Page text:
Regarding males interest or lack of, the actual spawning is pretty quick and easy to miss, and the male often doesn't even enter the cave, can do his part by the entrance of cave. I've a Cacatuoides colony at moment that's out of control breeding wise and the males are rarely seen interacting with the females. Worth pointing out also that this tank has water at 7.2ph with a very high tds of 450ppm which most consider very hard... the cacs breed in this no issue though many other species of Apisto would absolutely not successfully breed in such conditions. Ideally I'd shoot a lot lower tds for them but find it easy to maintain stability using just my tap water which is super hard after making its way through the Derbyshire peak Districts stoney landscape in the UK! And breed in it they certainly do!!!

Two things I'd do in your position is firstly, as already said, remove the corys. They upset the female with her territory constantly being invaded, and if apistos do breed then the corys will be attacked and Cory's loosing eyes is a regular occurrence in the situation.

Second thing I'd do is switch to a sand substrate . I've had countless females that only breed once they have piled sand up so high at the entrance to a coconut shell that only she can fit through the hole, and often only able to do this on her side with some wriggling!! Once she feels safe in her cave she should hopefully be ready to breed. Sand is also important for other reasons to apistos.....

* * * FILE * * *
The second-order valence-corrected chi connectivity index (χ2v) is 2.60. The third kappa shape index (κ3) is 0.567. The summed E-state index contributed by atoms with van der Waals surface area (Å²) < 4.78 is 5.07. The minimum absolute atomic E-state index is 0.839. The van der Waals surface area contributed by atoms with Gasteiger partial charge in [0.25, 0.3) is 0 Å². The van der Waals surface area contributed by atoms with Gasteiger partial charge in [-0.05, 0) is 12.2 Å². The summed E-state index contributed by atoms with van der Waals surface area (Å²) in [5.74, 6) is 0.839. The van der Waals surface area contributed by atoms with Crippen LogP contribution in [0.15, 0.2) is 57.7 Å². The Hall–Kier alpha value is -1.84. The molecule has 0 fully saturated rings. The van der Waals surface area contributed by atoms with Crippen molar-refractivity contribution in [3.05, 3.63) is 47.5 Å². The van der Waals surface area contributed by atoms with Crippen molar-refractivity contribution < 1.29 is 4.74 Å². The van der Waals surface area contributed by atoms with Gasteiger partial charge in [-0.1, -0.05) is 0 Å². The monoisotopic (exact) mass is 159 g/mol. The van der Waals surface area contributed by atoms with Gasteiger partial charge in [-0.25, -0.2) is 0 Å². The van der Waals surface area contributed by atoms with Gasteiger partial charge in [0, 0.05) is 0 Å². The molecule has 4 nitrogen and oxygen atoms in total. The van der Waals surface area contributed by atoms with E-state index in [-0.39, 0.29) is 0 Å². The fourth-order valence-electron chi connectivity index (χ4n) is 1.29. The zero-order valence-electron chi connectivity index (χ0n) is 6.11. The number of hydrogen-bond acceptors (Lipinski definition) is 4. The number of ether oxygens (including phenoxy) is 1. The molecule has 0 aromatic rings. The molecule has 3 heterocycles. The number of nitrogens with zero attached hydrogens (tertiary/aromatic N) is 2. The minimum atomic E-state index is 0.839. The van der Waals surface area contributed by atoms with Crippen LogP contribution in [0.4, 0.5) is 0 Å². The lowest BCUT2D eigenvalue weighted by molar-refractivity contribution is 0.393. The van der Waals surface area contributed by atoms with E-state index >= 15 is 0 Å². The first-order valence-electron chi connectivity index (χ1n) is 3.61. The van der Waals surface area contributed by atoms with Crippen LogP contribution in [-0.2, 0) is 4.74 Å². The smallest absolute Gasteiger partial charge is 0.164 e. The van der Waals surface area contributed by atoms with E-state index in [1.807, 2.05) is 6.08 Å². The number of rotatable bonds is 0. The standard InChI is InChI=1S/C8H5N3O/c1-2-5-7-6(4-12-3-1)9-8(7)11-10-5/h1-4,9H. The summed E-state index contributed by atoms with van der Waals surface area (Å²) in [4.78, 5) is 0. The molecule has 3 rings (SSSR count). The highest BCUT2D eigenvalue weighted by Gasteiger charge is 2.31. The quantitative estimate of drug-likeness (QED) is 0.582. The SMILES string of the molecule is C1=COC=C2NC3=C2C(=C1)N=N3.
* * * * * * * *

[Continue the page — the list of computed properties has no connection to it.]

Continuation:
Other than above, feed plenty of varied high quality froozen and live foods and wait!! When conditions are right they don't usually wait around!

Ade.
 

PexGat

New Member
Thanks for the reply Ade.
I've cut on the ferts. Didn't dose them in the last water change, everything looks the same except for an anubias that isnt getting much light due to the breeding net (going to remove it asap).
As for the cories, I'll be removing them from the tank like you both suggested asap too. Thankfully it will help them feel more at ease and sucessfully spawn this time.
As for the sand, I'll try and buy some too. I've been using a decorative inert natural-looking sand in some tanks, so it'll be what I might pick up.
Food wise, I've been feeding them frozen blood worms every other day and frozen mysis and daphnia too.
As I'm writing this, I finally saw him properly court the female, which is in a beatiful breeding dress, stunning behavior. Hopefully it'll come something out of this.
Thanks once again!
IMG_20181120_190539~2.jpg
 

chris1805

Active Member
5 Year Member
Good point made about the sand substrate, i totally missed that. Please be carefull with feeding too much bloodworm, this has high risk of causint bloat at Apistogrammas. I would suggest to feed frozen brine shrimp and only frozen bloodworms once in a while.